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Thai cuisine comes calling

`Tis not original, but Thai cuisine wows you at this food fest

THERE IS no hazy glow of decorative Thai lanterns to set the ambience for this Thai festival.

But, the management assures you that the food will leave you asking for more. After you systematically eat your way through an entire meal, you tend to agree with them.

Agreed, this is not pedigreed Thai food.

They have mixed and matched flavours to suit the local palate. But, who cares for originality when the fusion version leaves you licking your fingers?

Thai dishes have a peculiar balance of hot, sour and sweet flavours. But, most interesting, they can be amended to suit individual taste.

At Super Cook, Rathna Inn, which is playing host to the Thai food festival till May 2, one gets to sample certain trademark dishes from this South-East Asian nation.

But, bowing to local sentiments, the organisers have refrained from using pork and beef in their preparations, as is wont in Thailand.

Starting off the meal (Vegetarians, start pulling a long face - 80 per cent of the dishes are for non-veggies) with the spicy Chilly kumara vegetable soup (Rs. 50), you go on to sample spiced baby corn fritters and rice and noodles.

The soup, with carved vegetable chunks, baby corn and spinach, was sprinkled with coriander. The individual flavours come through well, but this soup is strictly for those who love spice. The chicken and coconut soup (boiled and shredded chicken in coconut milk) is heavy on coconut, another trademark of Thai dishes. However, the celery stalks used as garnish stop you from thinking you are partaking of South Indian aracha kootu.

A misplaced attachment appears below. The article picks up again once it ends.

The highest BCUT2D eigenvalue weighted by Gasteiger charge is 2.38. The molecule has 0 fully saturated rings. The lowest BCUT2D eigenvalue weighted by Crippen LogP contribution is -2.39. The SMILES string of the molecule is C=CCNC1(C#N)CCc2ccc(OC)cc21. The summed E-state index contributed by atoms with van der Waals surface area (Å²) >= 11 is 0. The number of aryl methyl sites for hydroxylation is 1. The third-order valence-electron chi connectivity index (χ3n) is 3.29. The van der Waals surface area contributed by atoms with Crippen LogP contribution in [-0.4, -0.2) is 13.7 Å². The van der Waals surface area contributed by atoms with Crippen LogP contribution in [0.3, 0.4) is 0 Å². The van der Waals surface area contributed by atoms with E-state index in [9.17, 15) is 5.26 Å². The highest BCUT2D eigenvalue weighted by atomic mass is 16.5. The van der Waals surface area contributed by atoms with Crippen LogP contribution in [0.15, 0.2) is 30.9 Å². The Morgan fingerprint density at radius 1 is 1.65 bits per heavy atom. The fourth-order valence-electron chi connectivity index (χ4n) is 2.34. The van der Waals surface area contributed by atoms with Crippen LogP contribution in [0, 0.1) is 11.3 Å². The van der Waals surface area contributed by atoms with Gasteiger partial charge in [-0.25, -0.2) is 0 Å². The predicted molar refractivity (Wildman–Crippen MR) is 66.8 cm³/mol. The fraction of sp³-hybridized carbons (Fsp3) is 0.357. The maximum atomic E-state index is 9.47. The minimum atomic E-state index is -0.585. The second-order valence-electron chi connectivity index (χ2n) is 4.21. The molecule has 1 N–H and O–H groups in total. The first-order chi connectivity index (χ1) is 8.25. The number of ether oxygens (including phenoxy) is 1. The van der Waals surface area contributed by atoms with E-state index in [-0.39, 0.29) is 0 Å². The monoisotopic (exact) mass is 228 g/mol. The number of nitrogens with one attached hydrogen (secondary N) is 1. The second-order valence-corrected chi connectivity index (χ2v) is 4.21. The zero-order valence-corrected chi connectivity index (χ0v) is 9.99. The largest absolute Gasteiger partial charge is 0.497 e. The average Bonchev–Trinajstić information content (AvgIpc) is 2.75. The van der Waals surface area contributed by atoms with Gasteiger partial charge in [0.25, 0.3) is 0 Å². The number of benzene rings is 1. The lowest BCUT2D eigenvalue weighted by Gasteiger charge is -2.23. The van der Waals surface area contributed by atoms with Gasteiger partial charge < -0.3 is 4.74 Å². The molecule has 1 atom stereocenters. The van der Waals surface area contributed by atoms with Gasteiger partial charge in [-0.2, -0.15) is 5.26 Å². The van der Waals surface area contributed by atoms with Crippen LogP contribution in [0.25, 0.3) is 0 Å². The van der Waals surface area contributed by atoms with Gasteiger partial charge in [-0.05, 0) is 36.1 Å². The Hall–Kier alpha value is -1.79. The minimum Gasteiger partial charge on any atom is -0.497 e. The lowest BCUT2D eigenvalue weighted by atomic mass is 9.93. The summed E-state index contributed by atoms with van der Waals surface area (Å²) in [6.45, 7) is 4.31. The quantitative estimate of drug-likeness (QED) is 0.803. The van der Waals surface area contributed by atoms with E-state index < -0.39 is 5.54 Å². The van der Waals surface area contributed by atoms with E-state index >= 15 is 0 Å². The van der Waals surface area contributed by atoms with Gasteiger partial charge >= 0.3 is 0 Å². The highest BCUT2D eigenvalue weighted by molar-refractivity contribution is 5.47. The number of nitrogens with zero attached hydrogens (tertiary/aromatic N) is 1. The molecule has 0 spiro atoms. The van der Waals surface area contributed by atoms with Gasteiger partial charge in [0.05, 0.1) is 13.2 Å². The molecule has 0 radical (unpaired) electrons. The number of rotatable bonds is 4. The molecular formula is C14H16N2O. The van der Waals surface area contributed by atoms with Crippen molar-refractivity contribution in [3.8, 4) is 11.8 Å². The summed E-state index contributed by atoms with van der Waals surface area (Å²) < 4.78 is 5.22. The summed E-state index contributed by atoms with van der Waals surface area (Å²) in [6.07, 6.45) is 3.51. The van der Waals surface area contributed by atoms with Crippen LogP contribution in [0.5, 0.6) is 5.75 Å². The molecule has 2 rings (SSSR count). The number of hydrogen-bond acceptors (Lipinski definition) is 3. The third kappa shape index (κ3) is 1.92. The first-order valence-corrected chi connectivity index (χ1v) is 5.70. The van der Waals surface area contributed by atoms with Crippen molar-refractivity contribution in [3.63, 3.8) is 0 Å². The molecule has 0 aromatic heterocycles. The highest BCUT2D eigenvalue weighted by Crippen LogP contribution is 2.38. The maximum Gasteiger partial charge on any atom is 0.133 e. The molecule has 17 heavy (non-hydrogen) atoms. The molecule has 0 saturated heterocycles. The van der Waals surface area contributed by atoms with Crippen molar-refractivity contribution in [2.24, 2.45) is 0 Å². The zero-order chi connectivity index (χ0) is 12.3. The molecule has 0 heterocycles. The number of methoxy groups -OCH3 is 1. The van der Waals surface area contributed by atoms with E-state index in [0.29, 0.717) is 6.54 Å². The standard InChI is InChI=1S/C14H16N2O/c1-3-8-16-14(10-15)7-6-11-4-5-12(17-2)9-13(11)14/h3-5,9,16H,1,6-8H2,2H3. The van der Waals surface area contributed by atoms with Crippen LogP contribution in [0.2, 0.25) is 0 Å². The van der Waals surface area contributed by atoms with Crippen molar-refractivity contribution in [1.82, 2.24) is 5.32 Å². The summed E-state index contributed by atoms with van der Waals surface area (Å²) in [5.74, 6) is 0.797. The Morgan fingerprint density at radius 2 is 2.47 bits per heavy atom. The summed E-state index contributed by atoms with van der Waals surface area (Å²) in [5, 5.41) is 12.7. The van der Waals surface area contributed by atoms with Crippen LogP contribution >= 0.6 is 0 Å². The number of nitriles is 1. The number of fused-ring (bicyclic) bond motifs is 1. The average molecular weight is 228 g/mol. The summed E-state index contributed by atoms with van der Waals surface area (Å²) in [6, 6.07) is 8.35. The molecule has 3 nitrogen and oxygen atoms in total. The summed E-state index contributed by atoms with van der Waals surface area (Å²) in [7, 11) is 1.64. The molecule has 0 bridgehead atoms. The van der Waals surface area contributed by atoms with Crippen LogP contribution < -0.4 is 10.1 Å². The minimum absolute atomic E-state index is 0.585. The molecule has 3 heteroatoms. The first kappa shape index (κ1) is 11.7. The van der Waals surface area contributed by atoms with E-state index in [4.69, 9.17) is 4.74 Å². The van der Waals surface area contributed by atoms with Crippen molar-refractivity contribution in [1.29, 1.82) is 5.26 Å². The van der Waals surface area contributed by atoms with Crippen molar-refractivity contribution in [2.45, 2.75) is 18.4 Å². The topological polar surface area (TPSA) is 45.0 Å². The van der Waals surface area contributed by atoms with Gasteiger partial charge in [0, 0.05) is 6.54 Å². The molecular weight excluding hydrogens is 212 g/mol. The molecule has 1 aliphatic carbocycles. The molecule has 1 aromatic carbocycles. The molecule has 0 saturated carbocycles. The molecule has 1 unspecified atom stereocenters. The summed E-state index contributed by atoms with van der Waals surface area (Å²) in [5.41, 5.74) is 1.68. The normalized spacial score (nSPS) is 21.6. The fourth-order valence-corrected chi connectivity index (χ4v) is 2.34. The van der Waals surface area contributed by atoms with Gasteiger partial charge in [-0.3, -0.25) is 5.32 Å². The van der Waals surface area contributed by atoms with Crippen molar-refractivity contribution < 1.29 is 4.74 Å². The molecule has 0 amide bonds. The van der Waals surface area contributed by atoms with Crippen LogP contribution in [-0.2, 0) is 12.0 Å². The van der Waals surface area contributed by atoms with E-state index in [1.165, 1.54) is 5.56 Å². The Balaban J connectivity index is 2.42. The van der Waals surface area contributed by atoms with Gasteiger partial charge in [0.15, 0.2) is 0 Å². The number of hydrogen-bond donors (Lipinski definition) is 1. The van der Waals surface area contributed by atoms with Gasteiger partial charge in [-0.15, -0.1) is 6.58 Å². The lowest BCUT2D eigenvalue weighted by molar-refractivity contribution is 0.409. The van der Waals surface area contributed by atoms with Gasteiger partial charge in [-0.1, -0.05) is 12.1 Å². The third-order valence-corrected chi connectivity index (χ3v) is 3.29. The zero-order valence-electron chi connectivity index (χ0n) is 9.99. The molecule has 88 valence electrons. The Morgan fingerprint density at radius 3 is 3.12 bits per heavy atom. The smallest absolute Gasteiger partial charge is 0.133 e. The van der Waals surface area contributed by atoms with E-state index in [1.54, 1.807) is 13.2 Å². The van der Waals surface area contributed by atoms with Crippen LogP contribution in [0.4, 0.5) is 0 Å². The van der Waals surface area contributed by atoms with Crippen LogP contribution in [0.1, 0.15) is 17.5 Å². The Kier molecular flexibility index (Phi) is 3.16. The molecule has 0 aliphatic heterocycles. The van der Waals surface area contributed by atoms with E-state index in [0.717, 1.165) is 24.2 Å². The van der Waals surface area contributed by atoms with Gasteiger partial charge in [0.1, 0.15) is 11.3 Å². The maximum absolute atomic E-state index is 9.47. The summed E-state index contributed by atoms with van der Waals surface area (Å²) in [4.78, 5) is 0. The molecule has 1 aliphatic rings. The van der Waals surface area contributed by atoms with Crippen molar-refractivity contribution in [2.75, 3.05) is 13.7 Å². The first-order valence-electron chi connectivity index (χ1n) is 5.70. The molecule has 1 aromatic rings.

Ask Food and Beverage Manager Kishore about what went into the dishes, and he says: "Thai food is flavoured by a variety of curry pastes, prepared and stored in bulk. We've used green and red curry pastes, imported from Sri Lanka."

Since rice is the staple food in Thailand, it is usually eaten during every meal, with soups and fried vegetables, he explains.

The spiced baby corn fritters (Rs. 70), served with spicy Thai salsa, is a must-try for vegetarians.

Spiced coconut mushrooms (Rs. 70), goes well with rice. The succulent mushrooms, drenched in a creamy coconut gravy and red chilli paste, are heavy on calories, but don't stop yourself from indulging. Don't be put off by the name; the end product is not all that spicy.

The regular course is a trifle unadventurous for vegetarians, since you are forced to go with the staple Thai fried veg noodles (Rs. 90) and Fried rice (Rs. 70). The rice and noodles have been seasoned using green chilly paste.

But, both are a tad heavy on oil. After a couple of spoonfuls, you sport a temporarily permanent lip gloss.

In the non-veg section, choose from seafood, chicken and lamb, which find place in soups, curries, rice, noodles and everything in between.

"To suit the Indian palate, we have played around with the green curry paste, introducing spring onions and spinach," adds Kishore.

Only after tasting the popular Thai chicken curry (Rs. 90) do you understand the difference. Usually bland and watery, this curry, flavoured with tamarind and coconut milk and lemon grass, is thick and has a moderate amount of spice.

The dish jells well with the plain basmati rice.

If you still have some place left, try their delectable Wonton twist with ice cream (Rs. 50). Crispy fried wontons topped with three layers of vanilla ice cream, makes your happiness complete. Apple and pineapple stir fry (fried fruits served with a mixture of honey, orange squash and sugar syrup), was heavy on orange.

The same was the case with the Thai sweet rolls (pancake stuffed with fresh fruits) and drizzled with coolie sauce. The sauce is made by combining fresh orange juice, honey and sugar and reducing it. If you don't mind the slightly sour taste of the orange seeping in, tuck in with gusto. Contact 2214041, 2213099 for reservations.


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